With the first season of Freeform’s Party of Five nearing its finale, how does the reboot stack up to the original?
Under the expansive Disney umbrella, we talk a lot about reboots. Whether it’s the speed bumps hit by Lizzie McGuire or the hope of the live-action Stitch being as cute as Baby Yoda. But there’s one reboot in the Disney fold that hasn’t received nearly as much love or attention as it should have: Freeform’s modern and timely take on Party of Five.
In the updated version of the ’90s teen and family drama, five siblings deal with the immeasurable loss of their parents. The original series found the Salinger parents dying in a tragic car accident while Freeform’s reboot tackles immigration as the Acosta parents are deported to Mexico during an I.C.E. raid. Both series force the central siblings to grow up on their own at lightning speed, but how well does the new iteration honor the original?
Given the urgent subject matter of the Party of Five reboot, it’s less about honoring the original with teases for long-time fans (though we wouldn’t be mad at former cast cameos) than it is about creating an important, meaningful story against a kindred, emotional backdrop. With the Acostas being separated from their parents by a border but still having access to them by technology (rather than losing them to a car accident like the Salingers), it is its own kind of unthinkably formative tragedy.
Regardless, it’s natural to hold reboots side by side to the original and play a game of spot the difference. When it comes to Party of Five, there are glaring parallels in the characterizations and thematic motivations of the Salinger’s Acosta counterparts yet obvious divergences in terms of the reboot’s Latinx representation and political positioning, making it a series worth rebooting.
Leading the cast as the de facto Charlie Salinger, Brandon Larracuente plays Emilio Acosta, the oldest sibling at 20-something. Like Charlie, who stalled his plans to finish his college degree to take over the family restaurant, Emilio ditches his “Milo” stage persona and leaves his band in order to parent his siblings and run the Mexican restaurant his father left behind. From the center-parted ’90s hair to the goatee, there’s little difference between Charlie and Emilio.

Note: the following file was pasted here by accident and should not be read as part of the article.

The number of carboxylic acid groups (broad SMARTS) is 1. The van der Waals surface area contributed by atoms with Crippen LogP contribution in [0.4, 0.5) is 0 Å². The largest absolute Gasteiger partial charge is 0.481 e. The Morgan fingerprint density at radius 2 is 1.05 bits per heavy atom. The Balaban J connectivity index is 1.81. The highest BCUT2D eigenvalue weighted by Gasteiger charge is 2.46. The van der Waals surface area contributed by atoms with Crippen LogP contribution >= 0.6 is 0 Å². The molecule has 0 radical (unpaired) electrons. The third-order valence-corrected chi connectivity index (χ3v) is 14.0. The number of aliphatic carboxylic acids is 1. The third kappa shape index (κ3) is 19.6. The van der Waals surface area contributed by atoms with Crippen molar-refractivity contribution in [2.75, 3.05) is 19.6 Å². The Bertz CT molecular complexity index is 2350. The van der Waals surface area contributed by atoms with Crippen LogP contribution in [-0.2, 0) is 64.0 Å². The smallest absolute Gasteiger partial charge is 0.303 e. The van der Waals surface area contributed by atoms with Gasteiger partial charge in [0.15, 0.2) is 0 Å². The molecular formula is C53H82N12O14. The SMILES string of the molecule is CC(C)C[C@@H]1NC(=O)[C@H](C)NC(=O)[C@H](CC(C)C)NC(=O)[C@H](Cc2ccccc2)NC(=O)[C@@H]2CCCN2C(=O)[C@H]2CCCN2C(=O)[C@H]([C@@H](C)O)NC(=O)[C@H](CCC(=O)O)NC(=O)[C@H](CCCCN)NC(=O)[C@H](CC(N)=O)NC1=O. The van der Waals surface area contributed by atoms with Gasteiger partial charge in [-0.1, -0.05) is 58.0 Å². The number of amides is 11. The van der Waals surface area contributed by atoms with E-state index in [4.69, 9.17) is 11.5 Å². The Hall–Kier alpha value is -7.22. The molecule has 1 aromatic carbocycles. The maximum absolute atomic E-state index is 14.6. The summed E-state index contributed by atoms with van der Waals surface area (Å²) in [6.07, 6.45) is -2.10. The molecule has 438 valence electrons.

But beyond those obvious physical cues, Emilio’s stakes feel much higher. Charlie struggled with expectation versus desire, always going between what he needed to do and what he wanted to do — though he never really knew what he wanted, either. On the other hand, Emilio knows what he wants to do, but he falls into being a pillar for his family, even if his DACA status hangs over his head worse than any failed relationship (another thing he and Charlie have in common) or social worker.
In between the oldest and youngest Acostas are Beto (Niko Guardado) and Lucia (Emily Tosta), the equally angsty mirrors of Scott Wolf and Neve Campbell’s ultimate middle children Bailey and Julia Salinger. However, Beto (affectionately called “Bay,” a nod to Bailey’s nickname) and Lucia are twins, unlike the Salinger clan’s closest age pairing. Similarly to Bailey, Beto fills the quota for the happy-go-lucky yet “why me?” well-meaning heartthrob. He’s the underdog next door looking for his Sarah in the potentially wrong places.
However, his twin sister, Lucia, harnesses a confidence and determination that was often a challenge to attain for the more emotionally driven and self-involved Julia. Where Julia slammed doors and cried over boys, Lucia advocates for herself and others, helping her friend Matthew with his immigration status and personal life. She and Julia share a curiosity and tenacity that can be self-destructive, one of the most compelling aspects of both characters.
Valentina (Elle Paris Legaspi) rounds out the family as a precocious dead ringer for Lacey Chabert’s persistent and opinionated-beyond-her-years Claudia Salinger. The violin prodigy was always hungry to learn new things about the world and set herself apart as her own person, two things that drive Valentina as she assumes an Americanized alias and becomes someone unshackled by her circumstances in her dance class. Still, Claudia wasn’t nearly as committed to being a pot-stirrer as Valentina, who made plans to run away to Mexico.
Each of these characters has had their worlds flipped upside down, and just like in the original, we watch how the paradigm shift affects the Acosta siblings differently. Although they’re missing the same thing and facing the same obstacle, the aftershocks shake up their lives with a unique perspective the others can’t imagine. Suddenly, they’re all makeshift parents to Rafael, the infant brother none of them previously viewed as their responsibility, while juggling their own slice of uncertainty.
On paper, both versions of Party of Five strike the same chords, and by chords, we do mean heartstrings. There are teachable moments aplenty, social issues galore, and inward-facing revelations that verge on maudlin. But Amy Lippman and Christopher Keyser, the creators of the original and the reboot, know that walk too well to falter and bring back an ethos that had been few and far between on modern television.
Freeform’s Party of Five exists as a beacon of hope during a time where hope feels hopeless and deserves a chance to grow into the rightful successor to one of the ’90s’ strongest family dramas.
Party of Five airs Wednesdays at 9 p.m. EST on Freeform and is available to stream on Hulu.